Flanking Cast Iron Lanterns
Grand Entrance into Historic Downtown Charleston Home
A 19th-century antebellum mansion that ignited a high-profile zoning dispute on the lower peninsula last year was sold Wednesday for $4.2 million.
The five-story, brick house at 1 Meeting St. was built in 1846 and overlooks White Point Garden in downtown Charleston.
The buyers are William and Frederike Hecht, who purchased the property under the name Bon Vivant II LLC, according to William Means Real Estate.
The couple — he works in commercial real estate and she is a designer — plan to eventually move to Charleston, according to Paula Yorke, the agent who handled the sale for the new owners.
“We live both in Maryland and Los Angeles but are looking forward to settling into Charleston,” Frederike Hecht said in a statement Wednesday. “My husband and I, before we were married many moons ago, visited Charleston, we fell in love and we are now seeing our dream of living in the city we have desired and admired for many years. The fact that it is one of the most important historical residences in the city is of significance to us and we look forward to being the proper custodians of the rich history and architecture for many years to come.”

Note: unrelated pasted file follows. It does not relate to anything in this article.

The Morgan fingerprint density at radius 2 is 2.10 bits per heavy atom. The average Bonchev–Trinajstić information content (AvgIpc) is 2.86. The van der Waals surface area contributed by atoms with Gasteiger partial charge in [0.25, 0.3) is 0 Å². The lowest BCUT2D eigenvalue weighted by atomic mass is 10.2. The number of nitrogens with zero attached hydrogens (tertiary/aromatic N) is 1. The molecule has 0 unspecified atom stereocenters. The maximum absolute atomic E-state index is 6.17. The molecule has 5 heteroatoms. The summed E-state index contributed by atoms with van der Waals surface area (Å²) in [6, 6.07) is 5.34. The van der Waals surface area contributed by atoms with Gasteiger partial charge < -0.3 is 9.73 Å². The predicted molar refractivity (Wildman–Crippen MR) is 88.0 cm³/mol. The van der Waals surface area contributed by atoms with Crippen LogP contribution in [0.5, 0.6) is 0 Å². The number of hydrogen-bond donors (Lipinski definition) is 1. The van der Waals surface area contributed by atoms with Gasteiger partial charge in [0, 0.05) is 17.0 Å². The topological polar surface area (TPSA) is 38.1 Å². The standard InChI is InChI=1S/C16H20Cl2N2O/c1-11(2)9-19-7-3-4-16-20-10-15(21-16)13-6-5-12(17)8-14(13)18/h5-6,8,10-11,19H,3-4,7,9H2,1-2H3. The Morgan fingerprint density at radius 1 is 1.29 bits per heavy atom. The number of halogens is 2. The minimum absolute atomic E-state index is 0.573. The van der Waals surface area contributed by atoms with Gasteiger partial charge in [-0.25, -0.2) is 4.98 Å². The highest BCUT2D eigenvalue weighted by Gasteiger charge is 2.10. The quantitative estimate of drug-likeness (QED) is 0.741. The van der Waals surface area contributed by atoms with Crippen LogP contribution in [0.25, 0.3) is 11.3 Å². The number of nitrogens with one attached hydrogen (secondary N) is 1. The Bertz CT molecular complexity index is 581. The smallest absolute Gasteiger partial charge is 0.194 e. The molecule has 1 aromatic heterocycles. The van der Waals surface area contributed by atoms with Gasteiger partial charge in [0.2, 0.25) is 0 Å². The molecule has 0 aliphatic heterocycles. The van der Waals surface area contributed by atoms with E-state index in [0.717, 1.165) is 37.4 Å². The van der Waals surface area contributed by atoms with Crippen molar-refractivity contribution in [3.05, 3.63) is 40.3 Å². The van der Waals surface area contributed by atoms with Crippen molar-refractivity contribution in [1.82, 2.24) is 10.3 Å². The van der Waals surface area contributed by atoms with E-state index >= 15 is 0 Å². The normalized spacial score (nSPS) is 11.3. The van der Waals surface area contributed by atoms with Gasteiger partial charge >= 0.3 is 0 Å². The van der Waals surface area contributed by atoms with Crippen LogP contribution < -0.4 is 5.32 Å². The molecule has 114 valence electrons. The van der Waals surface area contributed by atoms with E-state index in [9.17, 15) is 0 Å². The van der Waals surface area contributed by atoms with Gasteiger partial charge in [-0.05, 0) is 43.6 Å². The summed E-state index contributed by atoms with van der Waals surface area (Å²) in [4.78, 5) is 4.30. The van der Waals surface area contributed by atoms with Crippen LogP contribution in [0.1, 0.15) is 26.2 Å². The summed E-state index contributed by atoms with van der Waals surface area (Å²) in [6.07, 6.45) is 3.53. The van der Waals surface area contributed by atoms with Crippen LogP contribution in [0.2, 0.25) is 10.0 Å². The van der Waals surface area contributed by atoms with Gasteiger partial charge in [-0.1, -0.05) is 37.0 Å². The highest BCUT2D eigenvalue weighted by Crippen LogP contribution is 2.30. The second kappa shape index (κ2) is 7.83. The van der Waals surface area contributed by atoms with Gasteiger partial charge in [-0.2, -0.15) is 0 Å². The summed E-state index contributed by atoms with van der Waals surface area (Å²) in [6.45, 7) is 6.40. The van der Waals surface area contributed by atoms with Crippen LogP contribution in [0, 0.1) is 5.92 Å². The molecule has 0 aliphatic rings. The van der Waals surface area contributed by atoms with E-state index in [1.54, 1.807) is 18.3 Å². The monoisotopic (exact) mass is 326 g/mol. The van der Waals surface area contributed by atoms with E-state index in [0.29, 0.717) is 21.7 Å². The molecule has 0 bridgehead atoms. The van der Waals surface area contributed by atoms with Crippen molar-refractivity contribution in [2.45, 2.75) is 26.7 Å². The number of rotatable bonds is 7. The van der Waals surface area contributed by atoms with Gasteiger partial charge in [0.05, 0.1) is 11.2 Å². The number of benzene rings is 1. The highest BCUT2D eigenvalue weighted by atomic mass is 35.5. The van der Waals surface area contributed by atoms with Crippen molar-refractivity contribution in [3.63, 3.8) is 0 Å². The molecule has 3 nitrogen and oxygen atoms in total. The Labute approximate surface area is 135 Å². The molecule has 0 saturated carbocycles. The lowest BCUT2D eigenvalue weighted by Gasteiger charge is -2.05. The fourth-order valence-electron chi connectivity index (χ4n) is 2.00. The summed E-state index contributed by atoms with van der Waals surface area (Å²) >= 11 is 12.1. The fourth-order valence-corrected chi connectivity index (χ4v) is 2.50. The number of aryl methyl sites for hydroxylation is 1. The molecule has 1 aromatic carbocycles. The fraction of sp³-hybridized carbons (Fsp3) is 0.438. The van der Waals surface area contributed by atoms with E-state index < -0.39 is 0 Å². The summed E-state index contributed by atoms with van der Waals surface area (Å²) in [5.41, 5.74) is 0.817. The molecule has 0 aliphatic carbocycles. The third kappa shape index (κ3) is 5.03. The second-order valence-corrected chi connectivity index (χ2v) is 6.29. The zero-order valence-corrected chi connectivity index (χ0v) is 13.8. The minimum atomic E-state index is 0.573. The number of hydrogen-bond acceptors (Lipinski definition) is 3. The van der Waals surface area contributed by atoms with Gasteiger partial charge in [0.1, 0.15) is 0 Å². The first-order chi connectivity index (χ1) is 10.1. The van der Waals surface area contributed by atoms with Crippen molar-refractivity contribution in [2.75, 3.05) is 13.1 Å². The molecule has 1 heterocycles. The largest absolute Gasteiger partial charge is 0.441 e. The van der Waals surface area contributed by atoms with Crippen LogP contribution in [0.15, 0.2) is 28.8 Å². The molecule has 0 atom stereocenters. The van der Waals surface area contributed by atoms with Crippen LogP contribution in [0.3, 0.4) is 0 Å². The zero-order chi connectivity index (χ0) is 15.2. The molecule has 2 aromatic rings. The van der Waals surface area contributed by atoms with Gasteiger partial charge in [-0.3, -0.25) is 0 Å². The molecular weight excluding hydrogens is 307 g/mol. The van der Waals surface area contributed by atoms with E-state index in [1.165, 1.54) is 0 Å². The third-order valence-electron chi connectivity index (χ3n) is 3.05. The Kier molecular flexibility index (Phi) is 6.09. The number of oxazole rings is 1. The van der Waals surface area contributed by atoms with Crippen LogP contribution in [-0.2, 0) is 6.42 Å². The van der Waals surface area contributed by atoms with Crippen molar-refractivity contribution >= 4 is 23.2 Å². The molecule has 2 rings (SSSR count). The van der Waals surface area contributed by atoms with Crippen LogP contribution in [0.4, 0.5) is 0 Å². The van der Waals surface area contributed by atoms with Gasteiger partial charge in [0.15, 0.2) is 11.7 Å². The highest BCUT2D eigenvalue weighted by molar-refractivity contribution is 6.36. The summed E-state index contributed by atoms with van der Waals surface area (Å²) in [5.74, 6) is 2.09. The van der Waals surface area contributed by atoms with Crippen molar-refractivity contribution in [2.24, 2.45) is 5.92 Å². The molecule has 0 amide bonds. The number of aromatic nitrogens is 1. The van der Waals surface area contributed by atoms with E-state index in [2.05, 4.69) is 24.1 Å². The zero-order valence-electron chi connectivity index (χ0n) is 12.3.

Known as the George Robertson House, the home has eight bedrooms, six full bathrooms plus towering ceilings with the original moldings, period floors, fireplaces and grand piazzas with views of Charleston Harbor.
The main house also has a functioning elevator that was installed in the early 20th century. The 12,000-square-foot property also includes a one-bedroom apartment and one-bedroom carriage house.
Yorke said the new owners have won awards for historic restoration in other cities, and they are planning an extensive renovation of the home, carriage house and grounds.
The property will be three separate residences. The Hechts will occupy one and put the others up for sale.
The seller of 1 Meeting was the estate of the late preservation activist Nancy Hawk. Her family’s plan to divide it into three separate units in November was rebuffed by a coalition of neighbors and preservationists, who feared the precedent it would set for other large homes downtown. The city approved the change in June.
The house went on the market in 2012 for just under $6.5 million. The asking price was reduced later by $1 million, Yorke said.
The home sale is not a record for the peninsula. That was set in June when buyers from Virginia paid nearly $7.72 million for the nearby 10,800-square-foot Colonel John Ashe House at 32 South Battery.
May 3rd, 2017
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